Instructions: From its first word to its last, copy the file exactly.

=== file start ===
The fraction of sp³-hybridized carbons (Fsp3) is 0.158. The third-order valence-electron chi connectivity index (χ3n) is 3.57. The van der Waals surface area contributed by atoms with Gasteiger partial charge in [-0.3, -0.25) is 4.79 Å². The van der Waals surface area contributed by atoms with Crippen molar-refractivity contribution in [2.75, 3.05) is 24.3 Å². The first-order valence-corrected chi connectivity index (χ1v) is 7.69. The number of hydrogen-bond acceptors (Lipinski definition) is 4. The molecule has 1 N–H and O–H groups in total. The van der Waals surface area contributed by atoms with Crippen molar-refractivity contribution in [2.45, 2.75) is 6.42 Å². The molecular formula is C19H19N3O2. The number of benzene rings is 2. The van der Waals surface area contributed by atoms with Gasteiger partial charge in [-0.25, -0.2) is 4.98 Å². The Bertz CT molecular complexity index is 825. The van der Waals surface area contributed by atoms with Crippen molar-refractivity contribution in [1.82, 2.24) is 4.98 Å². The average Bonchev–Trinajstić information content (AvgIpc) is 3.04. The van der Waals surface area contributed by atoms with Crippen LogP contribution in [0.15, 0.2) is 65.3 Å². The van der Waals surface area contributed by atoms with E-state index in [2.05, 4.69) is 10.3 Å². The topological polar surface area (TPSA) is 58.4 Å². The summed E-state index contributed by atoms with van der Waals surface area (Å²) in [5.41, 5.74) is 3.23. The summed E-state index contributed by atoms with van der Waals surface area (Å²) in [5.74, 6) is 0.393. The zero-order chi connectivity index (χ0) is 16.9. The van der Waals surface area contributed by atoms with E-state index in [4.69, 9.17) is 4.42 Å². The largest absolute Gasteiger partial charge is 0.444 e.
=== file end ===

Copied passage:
The fraction of sp³-hybridized carbons (Fsp3) is 0.158. The third-order valence-electron chi connectivity index (χ3n) is 3.57. The van der Waals surface area contributed by atoms with Gasteiger partial charge in [-0.3, -0.25) is 4.79 Å². The van der Waals surface area contributed by atoms with Crippen molar-refractivity contribution in [2.75, 3.05) is 24.3 Å². The first-order valence-corrected chi connectivity index (χ1v) is 7.69. The number of hydrogen-bond acceptors (Lipinski definition) is 4. The molecule has 1 N–H and O–H groups in total. The van der Waals surface area contributed by atoms with Crippen molar-refractivity contribution in [2.45, 2.75) is 6.42 Å². The molecular formula is C19H19N3O2. The number of benzene rings is 2. The van der Waals surface area contributed by atoms with Gasteiger partial charge in [-0.25, -0.2) is 4.98 Å². The Bertz CT molecular complexity index is 825. The van der Waals surface area contributed by atoms with Crippen molar-refractivity contribution in [1.82, 2.24) is 4.98 Å². The average Bonchev–Trinajstić information content (AvgIpc) is 3.04. The van der Waals surface area contributed by atoms with Crippen LogP contribution in [0.15, 0.2) is 65.3 Å². The van der Waals surface area contributed by atoms with E-state index in [2.05, 4.69) is 10.3 Å². The topological polar surface area (TPSA) is 58.4 Å². The summed E-state index contributed by atoms with van der Waals surface area (Å²) in [5.41, 5.74) is 3.23. The summed E-state index contributed by atoms with van der Waals surface area (Å²) in [5.74, 6) is 0.393. The zero-order chi connectivity index (χ0) is 16.9. The van der Waals surface area contributed by atoms with E-state index in [4.69, 9.17) is 4.42 Å². The largest absolute Gasteiger partial charge is 0.444 e.